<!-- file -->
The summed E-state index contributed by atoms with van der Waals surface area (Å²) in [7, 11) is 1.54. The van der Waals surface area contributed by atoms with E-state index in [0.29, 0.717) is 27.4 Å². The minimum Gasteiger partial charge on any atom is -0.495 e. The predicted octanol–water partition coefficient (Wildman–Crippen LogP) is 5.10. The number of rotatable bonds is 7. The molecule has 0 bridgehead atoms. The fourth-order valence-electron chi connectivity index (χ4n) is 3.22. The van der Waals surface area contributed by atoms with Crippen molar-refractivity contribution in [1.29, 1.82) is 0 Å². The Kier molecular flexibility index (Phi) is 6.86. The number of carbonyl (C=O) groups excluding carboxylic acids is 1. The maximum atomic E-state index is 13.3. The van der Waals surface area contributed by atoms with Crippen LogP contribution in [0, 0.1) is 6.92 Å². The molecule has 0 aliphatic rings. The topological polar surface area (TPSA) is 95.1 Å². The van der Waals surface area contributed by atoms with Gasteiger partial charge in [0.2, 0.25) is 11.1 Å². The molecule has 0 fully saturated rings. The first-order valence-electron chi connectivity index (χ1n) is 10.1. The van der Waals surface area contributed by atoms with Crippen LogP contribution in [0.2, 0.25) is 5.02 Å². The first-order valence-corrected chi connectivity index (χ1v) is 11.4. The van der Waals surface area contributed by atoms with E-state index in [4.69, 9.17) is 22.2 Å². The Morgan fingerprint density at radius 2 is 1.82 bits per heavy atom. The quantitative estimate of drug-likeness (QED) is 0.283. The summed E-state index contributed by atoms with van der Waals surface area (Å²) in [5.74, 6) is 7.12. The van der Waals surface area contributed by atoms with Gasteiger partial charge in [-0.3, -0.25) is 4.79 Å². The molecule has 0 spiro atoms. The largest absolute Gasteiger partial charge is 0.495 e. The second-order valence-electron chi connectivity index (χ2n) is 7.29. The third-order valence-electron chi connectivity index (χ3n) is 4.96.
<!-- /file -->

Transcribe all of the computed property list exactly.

The summed E-state index contributed by atoms with van der Waals surface area (Å²) in [7, 11) is 1.54. The van der Waals surface area contributed by atoms with E-state index in [0.29, 0.717) is 27.4 Å². The minimum Gasteiger partial charge on any atom is -0.495 e. The predicted octanol–water partition coefficient (Wildman–Crippen LogP) is 5.10. The number of rotatable bonds is 7. The molecule has 0 bridgehead atoms. The fourth-order valence-electron chi connectivity index (χ4n) is 3.22. The van der Waals surface area contributed by atoms with Crippen molar-refractivity contribution in [1.29, 1.82) is 0 Å². The Kier molecular flexibility index (Phi) is 6.86. The number of carbonyl (C=O) groups excluding carboxylic acids is 1. The maximum atomic E-state index is 13.3. The van der Waals surface area contributed by atoms with Crippen LogP contribution in [0, 0.1) is 6.92 Å². The molecule has 0 aliphatic rings. The topological polar surface area (TPSA) is 95.1 Å². The van der Waals surface area contributed by atoms with Gasteiger partial charge in [0.2, 0.25) is 11.1 Å². The molecule has 0 fully saturated rings. The first-order valence-electron chi connectivity index (χ1n) is 10.1. The van der Waals surface area contributed by atoms with Crippen LogP contribution in [0.2, 0.25) is 5.02 Å². The first-order valence-corrected chi connectivity index (χ1v) is 11.4. The van der Waals surface area contributed by atoms with E-state index in [4.69, 9.17) is 22.2 Å². The Morgan fingerprint density at radius 2 is 1.82 bits per heavy atom. The quantitative estimate of drug-likeness (QED) is 0.283. The summed E-state index contributed by atoms with van der Waals surface area (Å²) in [5.74, 6) is 7.12. The van der Waals surface area contributed by atoms with Gasteiger partial charge in [-0.3, -0.25) is 4.79 Å². The molecule has 0 spiro atoms. The largest absolute Gasteiger partial charge is 0.495 e. The second-order valence-electron chi connectivity index (χ2n) is 7.29. The third-order valence-electron chi connectivity index (χ3n) is 4.96.